Despite all the claims made for the many combinations of vitamins, minerals, amino acids, and herbal extracts, the simple truth is that protein is the primary nutrient needed to maintain normal body functions. I didn’t say the others are not important. I said that, without protein, the others are totally irrelevant. To understand this seemingly outrageous statement, it is necessary to look at how the body uses protein to maintain the extracellular fl uid.

If detecting subclinical protein defi ciencies were easy, there would be no need for this article, because a big part of your formal education would have centered on correcting this insidious problem. I say “insidious” because blood tests for plasma proteins are usually normal outside of advanced disease states. Since homeostasis must be maintained ALL THE TIME and AT ALL COST, the body will catabolize its own tissues to maintain normal plasma protein levels in the blood. Consequently, the blood levels only drop when the body is exhausted. This results in protein defi ciency states going undetected until serious tissue damage has resulted. This brings us back to our basic premise: If protein defi ciency is undetectable in its early stages, then the only sign we have to go on is the symptom of an organ or organs being unable to meet the demands placed on it/them to maintain homeostasis.

Tissue catabolism for the purpose of maintaining homeostasis results in the sensation of fatigue and, if the condition continues uncorrected, the patient eventually becomes sick and tired of being sick and tired. Fortunately for us all, there are tissues the body will not tear down to use as protein sources, such as the heart and brain. Unfortunately, protein defi ciency can, and usually does, continue for long periods of time before a diagnosis of a specifi c disease process can be made.

While plasma proteins serve a host of important functions, it is important to remember that they are not used by the cells as metabolic fuel. Accordingly, they must be viewed quite differently from most other constituents of plasma such as glucose and cholesterol, which use the proteins as a vehicle for transport but are used by the cells.


Functions of Plasma Proteins

The functions of the plasma proteins (which remain in the blood and are not used by the cells), are as follows:

• The concentration of plasma proteins determines the colloidal osmotic pressure of the blood. In other words, it maintains fl uid balance between the blood, tissue fl uid, and the cells. Defi ciency results in the symptom of cold hands and feet.

• Plasma proteins act as buffers to help maintain acid-base balance. The body must always maintain acid-base balance, but stress in either direction will result in indigestion. Indigestion results from either the inability to spare adequate acidity to produce suffi cient stomach acid or the inability to spare adequate alkalinity to activate the pancreatic enzymes. This relationship has been discussed in many of my previous articles over the past fi fteen years.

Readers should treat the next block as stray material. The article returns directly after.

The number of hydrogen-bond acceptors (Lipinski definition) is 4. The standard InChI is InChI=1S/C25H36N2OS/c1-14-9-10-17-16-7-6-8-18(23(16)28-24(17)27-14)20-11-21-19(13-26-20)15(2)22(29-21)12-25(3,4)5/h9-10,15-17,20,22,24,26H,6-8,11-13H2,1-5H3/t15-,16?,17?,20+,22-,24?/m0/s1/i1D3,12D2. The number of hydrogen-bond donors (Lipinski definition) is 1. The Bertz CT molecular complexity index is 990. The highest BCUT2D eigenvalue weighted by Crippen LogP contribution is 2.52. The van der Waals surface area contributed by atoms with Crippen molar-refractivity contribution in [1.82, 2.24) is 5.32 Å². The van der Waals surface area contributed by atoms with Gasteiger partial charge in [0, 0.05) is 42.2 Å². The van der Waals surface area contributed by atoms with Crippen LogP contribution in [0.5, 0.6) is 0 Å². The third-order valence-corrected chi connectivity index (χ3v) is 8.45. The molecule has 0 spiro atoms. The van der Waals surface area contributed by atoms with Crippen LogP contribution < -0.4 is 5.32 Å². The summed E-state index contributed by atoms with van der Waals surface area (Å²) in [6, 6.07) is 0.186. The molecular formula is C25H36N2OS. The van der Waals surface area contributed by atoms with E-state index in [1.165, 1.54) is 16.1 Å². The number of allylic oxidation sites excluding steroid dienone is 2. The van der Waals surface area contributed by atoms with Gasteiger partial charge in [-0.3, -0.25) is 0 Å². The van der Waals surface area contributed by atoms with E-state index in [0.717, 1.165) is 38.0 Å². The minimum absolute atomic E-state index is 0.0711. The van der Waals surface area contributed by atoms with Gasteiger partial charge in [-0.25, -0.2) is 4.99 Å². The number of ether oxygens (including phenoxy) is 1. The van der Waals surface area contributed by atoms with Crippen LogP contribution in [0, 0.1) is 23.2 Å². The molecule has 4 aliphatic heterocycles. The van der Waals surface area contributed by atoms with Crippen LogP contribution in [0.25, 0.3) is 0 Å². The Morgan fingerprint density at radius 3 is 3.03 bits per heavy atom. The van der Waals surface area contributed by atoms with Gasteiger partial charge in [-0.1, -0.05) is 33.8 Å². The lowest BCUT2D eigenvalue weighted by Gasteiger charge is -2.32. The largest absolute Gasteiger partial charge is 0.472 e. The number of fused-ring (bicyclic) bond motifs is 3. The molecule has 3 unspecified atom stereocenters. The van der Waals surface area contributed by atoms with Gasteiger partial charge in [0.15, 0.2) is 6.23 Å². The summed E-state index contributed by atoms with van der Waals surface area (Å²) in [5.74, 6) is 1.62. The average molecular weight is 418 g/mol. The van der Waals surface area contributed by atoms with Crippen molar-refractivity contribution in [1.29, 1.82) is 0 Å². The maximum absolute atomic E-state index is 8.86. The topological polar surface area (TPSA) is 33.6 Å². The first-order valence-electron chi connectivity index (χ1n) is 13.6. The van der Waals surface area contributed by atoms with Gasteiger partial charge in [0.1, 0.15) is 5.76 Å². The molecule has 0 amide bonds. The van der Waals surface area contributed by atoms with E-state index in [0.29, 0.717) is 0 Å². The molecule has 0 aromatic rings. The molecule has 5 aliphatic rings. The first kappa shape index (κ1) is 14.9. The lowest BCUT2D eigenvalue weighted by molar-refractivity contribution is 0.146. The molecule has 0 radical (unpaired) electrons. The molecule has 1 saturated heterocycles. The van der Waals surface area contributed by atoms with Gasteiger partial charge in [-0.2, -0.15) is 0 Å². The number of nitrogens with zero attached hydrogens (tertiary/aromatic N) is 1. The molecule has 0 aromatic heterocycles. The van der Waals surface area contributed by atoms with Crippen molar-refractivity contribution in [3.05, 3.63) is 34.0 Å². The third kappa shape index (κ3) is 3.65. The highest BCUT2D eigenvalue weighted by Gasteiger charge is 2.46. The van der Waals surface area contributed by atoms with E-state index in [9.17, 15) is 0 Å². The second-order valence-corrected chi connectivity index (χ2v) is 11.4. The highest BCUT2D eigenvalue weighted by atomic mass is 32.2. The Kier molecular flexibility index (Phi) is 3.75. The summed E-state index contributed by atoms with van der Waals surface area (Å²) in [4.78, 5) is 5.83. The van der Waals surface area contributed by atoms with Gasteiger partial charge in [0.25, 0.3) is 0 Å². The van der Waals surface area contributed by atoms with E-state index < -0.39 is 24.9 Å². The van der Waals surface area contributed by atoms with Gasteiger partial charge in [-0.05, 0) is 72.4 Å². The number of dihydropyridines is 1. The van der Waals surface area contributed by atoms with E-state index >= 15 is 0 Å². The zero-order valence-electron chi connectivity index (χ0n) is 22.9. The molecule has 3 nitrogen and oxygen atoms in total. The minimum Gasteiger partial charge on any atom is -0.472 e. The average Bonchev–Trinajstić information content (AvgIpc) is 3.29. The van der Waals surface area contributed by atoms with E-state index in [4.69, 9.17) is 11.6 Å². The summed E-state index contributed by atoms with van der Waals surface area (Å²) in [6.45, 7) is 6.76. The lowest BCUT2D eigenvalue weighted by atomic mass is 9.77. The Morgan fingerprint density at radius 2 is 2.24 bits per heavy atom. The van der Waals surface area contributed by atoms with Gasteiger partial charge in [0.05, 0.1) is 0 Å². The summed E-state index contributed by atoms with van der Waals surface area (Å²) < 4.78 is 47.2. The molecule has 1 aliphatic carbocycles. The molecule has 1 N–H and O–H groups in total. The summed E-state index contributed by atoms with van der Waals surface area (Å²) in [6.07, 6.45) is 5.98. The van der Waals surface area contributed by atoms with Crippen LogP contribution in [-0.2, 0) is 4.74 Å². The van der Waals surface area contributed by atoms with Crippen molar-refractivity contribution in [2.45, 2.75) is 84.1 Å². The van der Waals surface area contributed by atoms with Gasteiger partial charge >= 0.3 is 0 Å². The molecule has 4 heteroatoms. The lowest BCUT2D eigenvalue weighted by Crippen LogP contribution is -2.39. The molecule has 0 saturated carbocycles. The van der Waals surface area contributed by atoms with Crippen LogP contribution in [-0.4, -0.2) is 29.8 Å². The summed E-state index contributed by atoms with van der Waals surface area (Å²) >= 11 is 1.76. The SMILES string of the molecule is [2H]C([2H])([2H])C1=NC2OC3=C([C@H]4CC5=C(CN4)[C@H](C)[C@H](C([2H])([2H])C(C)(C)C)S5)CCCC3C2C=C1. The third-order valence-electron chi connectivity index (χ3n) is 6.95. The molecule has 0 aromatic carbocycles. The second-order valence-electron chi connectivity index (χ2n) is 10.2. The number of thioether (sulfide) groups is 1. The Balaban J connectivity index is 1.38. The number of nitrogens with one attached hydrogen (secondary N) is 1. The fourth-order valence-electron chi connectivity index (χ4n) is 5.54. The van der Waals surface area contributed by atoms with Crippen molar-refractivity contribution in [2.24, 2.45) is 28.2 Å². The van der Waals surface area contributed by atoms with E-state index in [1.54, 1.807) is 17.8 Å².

• Plasma proteins bind and transport many critical compounds, such as lipids, hormones, vitamins, and minerals. Many nutritional problems can be laid at the doorstep of inadequate plasma proteins. Inability to perform these functions can result not only in nutritional defi ciencies, but endocrine dysfunctions as well.

• Plasma proteins bind and detoxify potentially dangerous drugs and other toxic substances. Therefore, a body catabolizing itself to maintain adequate plasma protein levels can and does result in the symptoms of toxicity. One of these, obviously, is fever; but before an elevated temperature becomes necessary come the sensations of being sick and tired!

• As the body’s means of transporting nutrients and waste products, the plasma proteins can be at the root of many blood test deviations.


The Most Prominent Chiropractic Finding

The appearance of Pottenger’s saucer (the so-called anterior dorsal complex) invariably heralds a digestive problem and adrenal stress. Adrenal exhaustion and plasma proteins go hand in hand and result in the syndrome of being sick and tired of being sick and tired. Understanding protein digestion and assimilation will increase your clinical confi dence because homeostasis is a constant on which you can depend.



Howard F. Loomis, Jr., DC, President of Enzyme Formulations ®, Inc., has an extensive background in enzymes and enzyme supplementation. As president for fi fteen years of 21st Century Nutrition® (now the Loomis Institute ® of Enzyme Nutrition), he has forged a remarkable career as an educator, having conducted over 400 seminars to date, in the United States and internationally, on the diagnosis and treatment of food enzyme defi ciency syndromes. Dr. Loomis welcomes your comments or questions through the Loomis InstituteTM at 6421 Enterprise Lane, Madison, WI 53719 or by phone at 1-800-662-2630.